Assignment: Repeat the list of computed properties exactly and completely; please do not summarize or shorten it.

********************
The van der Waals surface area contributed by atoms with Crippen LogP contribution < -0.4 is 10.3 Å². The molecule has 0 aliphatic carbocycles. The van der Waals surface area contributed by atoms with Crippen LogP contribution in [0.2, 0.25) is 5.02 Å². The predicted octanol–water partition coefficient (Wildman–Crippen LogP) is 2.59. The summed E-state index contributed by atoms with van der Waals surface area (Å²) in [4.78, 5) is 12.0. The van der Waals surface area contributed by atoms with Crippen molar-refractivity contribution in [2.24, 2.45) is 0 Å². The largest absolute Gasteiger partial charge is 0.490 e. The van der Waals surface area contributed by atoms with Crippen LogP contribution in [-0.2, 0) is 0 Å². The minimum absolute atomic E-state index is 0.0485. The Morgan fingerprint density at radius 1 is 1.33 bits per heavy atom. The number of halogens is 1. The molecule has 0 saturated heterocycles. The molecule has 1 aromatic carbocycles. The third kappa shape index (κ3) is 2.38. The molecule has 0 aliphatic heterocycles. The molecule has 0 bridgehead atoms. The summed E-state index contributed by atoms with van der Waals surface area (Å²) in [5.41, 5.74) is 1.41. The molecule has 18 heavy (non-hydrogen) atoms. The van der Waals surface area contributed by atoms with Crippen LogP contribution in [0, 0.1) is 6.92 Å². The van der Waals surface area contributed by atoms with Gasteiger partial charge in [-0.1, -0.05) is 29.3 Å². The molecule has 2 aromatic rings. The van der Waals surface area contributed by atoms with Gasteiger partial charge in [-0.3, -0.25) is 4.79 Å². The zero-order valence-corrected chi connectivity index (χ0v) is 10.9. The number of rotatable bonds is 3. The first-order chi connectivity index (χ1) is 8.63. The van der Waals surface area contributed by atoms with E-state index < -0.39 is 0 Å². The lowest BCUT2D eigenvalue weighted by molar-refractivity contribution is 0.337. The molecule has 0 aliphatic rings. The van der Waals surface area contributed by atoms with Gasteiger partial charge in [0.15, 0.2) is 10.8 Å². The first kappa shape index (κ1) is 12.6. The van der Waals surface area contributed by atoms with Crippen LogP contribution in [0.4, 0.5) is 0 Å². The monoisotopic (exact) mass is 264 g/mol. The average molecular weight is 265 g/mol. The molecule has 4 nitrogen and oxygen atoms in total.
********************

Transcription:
The van der Waals surface area contributed by atoms with Crippen LogP contribution < -0.4 is 10.3 Å². The molecule has 0 aliphatic carbocycles. The van der Waals surface area contributed by atoms with Crippen LogP contribution in [0.2, 0.25) is 5.02 Å². The predicted octanol–water partition coefficient (Wildman–Crippen LogP) is 2.59. The summed E-state index contributed by atoms with van der Waals surface area (Å²) in [4.78, 5) is 12.0. The van der Waals surface area contributed by atoms with Crippen molar-refractivity contribution in [2.24, 2.45) is 0 Å². The largest absolute Gasteiger partial charge is 0.490 e. The van der Waals surface area contributed by atoms with Crippen LogP contribution in [-0.2, 0) is 0 Å². The minimum absolute atomic E-state index is 0.0485. The Morgan fingerprint density at radius 1 is 1.33 bits per heavy atom. The number of halogens is 1. The molecule has 0 saturated heterocycles. The molecule has 1 aromatic carbocycles. The third kappa shape index (κ3) is 2.38. The molecule has 0 aliphatic heterocycles. The molecule has 0 bridgehead atoms. The summed E-state index contributed by atoms with van der Waals surface area (Å²) in [5.41, 5.74) is 1.41. The molecule has 18 heavy (non-hydrogen) atoms. The van der Waals surface area contributed by atoms with Crippen LogP contribution in [0, 0.1) is 6.92 Å². The van der Waals surface area contributed by atoms with Gasteiger partial charge in [-0.1, -0.05) is 29.3 Å². The molecule has 2 aromatic rings. The van der Waals surface area contributed by atoms with Gasteiger partial charge in [-0.3, -0.25) is 4.79 Å². The zero-order valence-corrected chi connectivity index (χ0v) is 10.9. The number of rotatable bonds is 3. The first-order chi connectivity index (χ1) is 8.63. The van der Waals surface area contributed by atoms with E-state index < -0.39 is 0 Å². The lowest BCUT2D eigenvalue weighted by molar-refractivity contribution is 0.337. The molecule has 0 aliphatic rings. The van der Waals surface area contributed by atoms with Gasteiger partial charge in [0.15, 0.2) is 10.8 Å². The first kappa shape index (κ1) is 12.6. The van der Waals surface area contributed by atoms with Crippen LogP contribution in [0.4, 0.5) is 0 Å². The monoisotopic (exact) mass is 264 g/mol. The average molecular weight is 265 g/mol. The molecule has 4 nitrogen and oxygen atoms in total.